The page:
Democritus, a noted philosopher, once said that food crumbles into little bits when chewed, and these bits eventually break into four basic shapes. The bits of atoms of a sweet flavor are said to be round and large; salty to have isosceles triangular bits; bitter to be spherical, smooth, small and scalene; and sour having rough, angular and un-spherically large atoms.
Essentially, people are familiar with sweet, salty, sour and bitter flavors. However, Japan, being known for its unique and flavorful dishes, was able to associate a different zest that makes their amazing cuisine original. This flavor is called the umami. Umami is a Japanese word that means “pleasant savory taste” in English. In the Kanji language, the word umai (うまい) literally means ‘delicious’ and mi (味) means ‘taste’.
The discovery of umami being one of the five basic tastes in the Japanese cuisine was not easily accepted by other countries. In fact, food experts from around the world have debated whether or not umami can be considered as a basic taste. Nonetheless, after several years of study, the term umami was finally recognized during an international symposium held in Hawaii in the year 1985.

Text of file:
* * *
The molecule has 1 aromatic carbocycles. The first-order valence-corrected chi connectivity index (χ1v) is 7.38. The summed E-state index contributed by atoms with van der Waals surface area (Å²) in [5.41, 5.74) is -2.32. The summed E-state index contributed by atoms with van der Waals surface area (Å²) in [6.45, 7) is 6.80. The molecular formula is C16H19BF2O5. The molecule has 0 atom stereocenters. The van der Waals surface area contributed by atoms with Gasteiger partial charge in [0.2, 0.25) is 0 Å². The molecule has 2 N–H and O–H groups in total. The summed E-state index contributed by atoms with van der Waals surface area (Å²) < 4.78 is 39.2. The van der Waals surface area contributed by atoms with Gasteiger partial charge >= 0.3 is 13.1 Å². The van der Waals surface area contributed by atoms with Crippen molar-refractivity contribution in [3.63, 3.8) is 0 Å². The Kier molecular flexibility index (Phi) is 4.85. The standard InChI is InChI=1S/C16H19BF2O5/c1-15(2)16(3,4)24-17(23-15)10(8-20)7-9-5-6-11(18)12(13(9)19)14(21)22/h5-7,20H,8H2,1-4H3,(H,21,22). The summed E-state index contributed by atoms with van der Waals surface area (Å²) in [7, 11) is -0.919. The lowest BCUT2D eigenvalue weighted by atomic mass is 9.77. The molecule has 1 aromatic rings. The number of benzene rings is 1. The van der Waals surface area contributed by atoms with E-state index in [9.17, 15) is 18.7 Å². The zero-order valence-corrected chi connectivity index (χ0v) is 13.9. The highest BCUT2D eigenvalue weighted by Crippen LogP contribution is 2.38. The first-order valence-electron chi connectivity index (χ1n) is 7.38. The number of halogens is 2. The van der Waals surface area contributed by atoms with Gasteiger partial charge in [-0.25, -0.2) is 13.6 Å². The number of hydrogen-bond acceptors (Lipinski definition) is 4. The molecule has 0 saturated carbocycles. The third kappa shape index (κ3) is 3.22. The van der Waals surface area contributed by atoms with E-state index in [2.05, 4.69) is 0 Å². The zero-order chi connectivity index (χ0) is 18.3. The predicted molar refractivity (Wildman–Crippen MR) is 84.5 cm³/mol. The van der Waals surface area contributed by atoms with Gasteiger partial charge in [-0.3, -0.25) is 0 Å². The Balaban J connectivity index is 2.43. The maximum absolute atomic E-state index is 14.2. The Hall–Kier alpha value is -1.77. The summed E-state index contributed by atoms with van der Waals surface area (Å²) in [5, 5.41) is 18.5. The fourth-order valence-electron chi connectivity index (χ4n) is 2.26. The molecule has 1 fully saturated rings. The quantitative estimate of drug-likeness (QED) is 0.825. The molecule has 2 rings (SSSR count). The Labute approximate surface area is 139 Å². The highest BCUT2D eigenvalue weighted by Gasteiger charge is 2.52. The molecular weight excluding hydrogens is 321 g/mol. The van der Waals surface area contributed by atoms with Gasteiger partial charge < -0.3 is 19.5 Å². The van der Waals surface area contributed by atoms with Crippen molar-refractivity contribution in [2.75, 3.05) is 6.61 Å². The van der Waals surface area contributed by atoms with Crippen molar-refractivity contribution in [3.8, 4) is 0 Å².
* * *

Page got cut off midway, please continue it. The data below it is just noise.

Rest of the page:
According to Oxford Journals, “The taste of monosodium glutamate (MSG) by itself does not in any sense represent deliciousness. Instead, it is often described as unpleasant, and as bitter, salty or soapy; however, when MSG is added in low concentrations to appropriate foods, the flavor, pleasantness and acceptability of the food increases. MSG is a tastant, as is salt (NaCl).” This simply means that MSG, in appropriate amounts, brings out the ‘umami’ flavor of any dish.
For home cooks, professional chefs, and food experts alike, umami is a natural flavor enhancer that brings life to every dish. On top of that, umami can suppress unpleasant flavors of food and can improve satiety.